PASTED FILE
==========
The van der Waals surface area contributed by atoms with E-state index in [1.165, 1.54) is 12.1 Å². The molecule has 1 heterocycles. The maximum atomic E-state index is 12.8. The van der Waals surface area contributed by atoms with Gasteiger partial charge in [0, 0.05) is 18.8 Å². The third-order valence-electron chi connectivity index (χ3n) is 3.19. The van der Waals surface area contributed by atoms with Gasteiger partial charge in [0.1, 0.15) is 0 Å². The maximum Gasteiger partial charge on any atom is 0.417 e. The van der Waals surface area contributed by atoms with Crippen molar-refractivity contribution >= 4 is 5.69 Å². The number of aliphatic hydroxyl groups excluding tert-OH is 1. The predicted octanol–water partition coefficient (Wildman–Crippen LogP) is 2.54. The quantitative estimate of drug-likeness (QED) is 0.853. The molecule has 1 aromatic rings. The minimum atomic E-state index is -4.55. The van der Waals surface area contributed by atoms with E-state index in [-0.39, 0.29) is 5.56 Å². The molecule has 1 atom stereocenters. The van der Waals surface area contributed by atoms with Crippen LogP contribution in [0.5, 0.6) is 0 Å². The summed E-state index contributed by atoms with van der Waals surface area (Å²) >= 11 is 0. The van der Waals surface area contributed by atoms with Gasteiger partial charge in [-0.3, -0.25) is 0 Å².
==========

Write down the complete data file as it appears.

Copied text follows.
The van der Waals surface area contributed by atoms with E-state index in [1.165, 1.54) is 12.1 Å². The molecule has 1 heterocycles. The maximum atomic E-state index is 12.8. The van der Waals surface area contributed by atoms with Gasteiger partial charge in [0, 0.05) is 18.8 Å². The third-order valence-electron chi connectivity index (χ3n) is 3.19. The van der Waals surface area contributed by atoms with Gasteiger partial charge in [0.1, 0.15) is 0 Å². The maximum Gasteiger partial charge on any atom is 0.417 e. The van der Waals surface area contributed by atoms with Crippen molar-refractivity contribution >= 4 is 5.69 Å². The number of aliphatic hydroxyl groups excluding tert-OH is 1. The predicted octanol–water partition coefficient (Wildman–Crippen LogP) is 2.54. The quantitative estimate of drug-likeness (QED) is 0.853. The molecule has 1 aromatic rings. The minimum atomic E-state index is -4.55. The van der Waals surface area contributed by atoms with E-state index in [-0.39, 0.29) is 5.56 Å². The molecule has 1 atom stereocenters. The van der Waals surface area contributed by atoms with Crippen LogP contribution in [0.5, 0.6) is 0 Å². The summed E-state index contributed by atoms with van der Waals surface area (Å²) >= 11 is 0. The van der Waals surface area contributed by atoms with Gasteiger partial charge in [-0.3, -0.25) is 0 Å².